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With Visual Studio I can read the clock cycle count from the processor as shown below. How do I do the same thing with GCC?

#ifdef _MSC_VER             // Compiler: Microsoft Visual Studio

    #ifdef _M_IX86                      // Processor: x86

        inline uint64_t clockCycleCount()
        {
            uint64_t c;
            __asm {
                cpuid       // serialize processor
                rdtsc       // read time stamp counter
                mov dword ptr [c + 0], eax
                mov dword ptr [c + 4], edx
            }
            return c;
        }

    #elif defined(_M_X64)               // Processor: x64

        extern "C" unsigned __int64 __rdtsc();
        #pragma intrinsic(__rdtsc)
        inline uint64_t clockCycleCount()
        {
            return __rdtsc();
        }

    #endif

#endif
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2 Answers

up vote 6 down vote accepted

On recent versions of Linux gettimeofday will incorporate nanosecond timings.

If you really want to call RDTSC you can use the following inline assembly:

http://www.mcs.anl.gov/~kazutomo/rdtsc.html

#if defined(__i386__)

static __inline__ unsigned long long rdtsc(void)
{
    unsigned long long int x;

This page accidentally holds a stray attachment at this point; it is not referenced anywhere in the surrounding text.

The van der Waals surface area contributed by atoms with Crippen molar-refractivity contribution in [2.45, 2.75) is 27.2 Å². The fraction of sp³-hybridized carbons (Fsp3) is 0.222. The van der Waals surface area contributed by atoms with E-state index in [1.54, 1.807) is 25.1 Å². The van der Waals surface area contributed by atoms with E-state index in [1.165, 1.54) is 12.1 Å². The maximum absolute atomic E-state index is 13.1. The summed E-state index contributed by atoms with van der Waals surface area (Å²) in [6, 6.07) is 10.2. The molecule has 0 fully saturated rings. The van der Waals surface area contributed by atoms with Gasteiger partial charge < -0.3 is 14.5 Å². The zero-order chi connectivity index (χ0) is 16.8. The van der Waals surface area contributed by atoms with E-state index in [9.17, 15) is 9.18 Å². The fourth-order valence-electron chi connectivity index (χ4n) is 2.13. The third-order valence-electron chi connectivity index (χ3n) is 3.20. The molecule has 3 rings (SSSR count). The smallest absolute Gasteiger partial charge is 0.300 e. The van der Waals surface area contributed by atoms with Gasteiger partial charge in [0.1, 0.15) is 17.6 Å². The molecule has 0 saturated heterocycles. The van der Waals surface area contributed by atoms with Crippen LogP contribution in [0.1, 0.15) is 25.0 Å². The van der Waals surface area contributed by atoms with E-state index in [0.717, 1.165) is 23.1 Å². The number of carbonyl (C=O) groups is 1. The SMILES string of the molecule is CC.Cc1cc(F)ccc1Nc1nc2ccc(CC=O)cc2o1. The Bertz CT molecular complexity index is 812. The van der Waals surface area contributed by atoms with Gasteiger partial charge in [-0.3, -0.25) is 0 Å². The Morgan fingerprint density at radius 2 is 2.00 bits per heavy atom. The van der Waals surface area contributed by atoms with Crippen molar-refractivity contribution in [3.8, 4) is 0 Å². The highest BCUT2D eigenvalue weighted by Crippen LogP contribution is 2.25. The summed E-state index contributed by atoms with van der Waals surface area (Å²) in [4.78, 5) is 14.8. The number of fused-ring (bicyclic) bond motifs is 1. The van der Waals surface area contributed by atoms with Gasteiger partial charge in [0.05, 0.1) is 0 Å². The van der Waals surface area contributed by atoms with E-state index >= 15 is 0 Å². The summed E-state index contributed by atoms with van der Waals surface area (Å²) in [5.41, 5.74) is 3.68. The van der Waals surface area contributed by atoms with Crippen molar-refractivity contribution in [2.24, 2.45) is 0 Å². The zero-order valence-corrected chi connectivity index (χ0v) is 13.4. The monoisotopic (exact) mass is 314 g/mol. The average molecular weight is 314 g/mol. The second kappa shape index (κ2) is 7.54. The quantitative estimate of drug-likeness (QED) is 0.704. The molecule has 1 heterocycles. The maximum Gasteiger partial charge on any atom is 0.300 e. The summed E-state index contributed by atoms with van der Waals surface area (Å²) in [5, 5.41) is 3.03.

__asm__ volatile (".byte 0x0f, 0x31" : "=A" (x));
    return x;
}

#elif defined(__x86_64__)

static __inline__ unsigned long long rdtsc(void)
{
    unsigned hi, lo;
    __asm__ __volatile__ ("rdtsc" : "=a"(lo), "=d"(hi));
    return ( (unsigned long long)lo)|( ((unsigned long long)hi)<<32 );
}

#endif
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Yes, I really do need RDTSC, and now I have it. Thank you. –  user763305 Mar 27 '12 at 10:42
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On Linux with gcc, I use the following:

/* define this somewhere */
#ifdef __i386
__inline__ uint64_t rdtsc() {
  uint64_t x;
  __asm__ volatile ("rdtsc" : "=A" (x));
  return x;
}
#elif __amd64
__inline__ uint64_t rdtsc() {
  uint64_t a, d;
  __asm__ volatile ("rdtsc" : "=a" (a), "=d" (d));
  return (d<<32) | a;
}
#endif

/* now, in your function, do the following */
uint64_t t;
t = rdtsc();
// ... the stuff that you want to time ...
t = rdtsc() - t;
// t now contains the number of cycles elapsed
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